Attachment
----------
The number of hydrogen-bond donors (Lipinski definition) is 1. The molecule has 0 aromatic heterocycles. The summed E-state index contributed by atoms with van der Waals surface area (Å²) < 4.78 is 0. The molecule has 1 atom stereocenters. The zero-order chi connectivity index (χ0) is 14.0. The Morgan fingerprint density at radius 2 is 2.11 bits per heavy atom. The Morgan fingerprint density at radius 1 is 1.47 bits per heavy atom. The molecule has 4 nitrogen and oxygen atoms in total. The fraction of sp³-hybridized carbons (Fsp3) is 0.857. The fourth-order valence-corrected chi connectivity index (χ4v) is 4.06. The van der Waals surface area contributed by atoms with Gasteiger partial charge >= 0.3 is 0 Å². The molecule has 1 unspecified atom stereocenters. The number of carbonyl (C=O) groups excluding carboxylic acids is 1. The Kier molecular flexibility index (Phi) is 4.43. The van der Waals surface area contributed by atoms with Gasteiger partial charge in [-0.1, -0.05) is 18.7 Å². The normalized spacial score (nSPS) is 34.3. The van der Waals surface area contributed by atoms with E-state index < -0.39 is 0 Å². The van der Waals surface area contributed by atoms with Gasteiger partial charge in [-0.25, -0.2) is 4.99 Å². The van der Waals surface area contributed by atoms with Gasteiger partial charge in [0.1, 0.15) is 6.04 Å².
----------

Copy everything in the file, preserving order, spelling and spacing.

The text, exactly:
The number of hydrogen-bond donors (Lipinski definition) is 1. The molecule has 0 aromatic heterocycles. The summed E-state index contributed by atoms with van der Waals surface area (Å²) < 4.78 is 0. The molecule has 1 atom stereocenters. The zero-order chi connectivity index (χ0) is 14.0. The Morgan fingerprint density at radius 2 is 2.11 bits per heavy atom. The Morgan fingerprint density at radius 1 is 1.47 bits per heavy atom. The molecule has 4 nitrogen and oxygen atoms in total. The fraction of sp³-hybridized carbons (Fsp3) is 0.857. The fourth-order valence-corrected chi connectivity index (χ4v) is 4.06. The van der Waals surface area contributed by atoms with Gasteiger partial charge >= 0.3 is 0 Å². The molecule has 1 unspecified atom stereocenters. The number of carbonyl (C=O) groups excluding carboxylic acids is 1. The Kier molecular flexibility index (Phi) is 4.43. The van der Waals surface area contributed by atoms with Gasteiger partial charge in [-0.1, -0.05) is 18.7 Å². The normalized spacial score (nSPS) is 34.3. The van der Waals surface area contributed by atoms with E-state index < -0.39 is 0 Å². The van der Waals surface area contributed by atoms with Gasteiger partial charge in [-0.25, -0.2) is 4.99 Å². The van der Waals surface area contributed by atoms with Gasteiger partial charge in [0.1, 0.15) is 6.04 Å².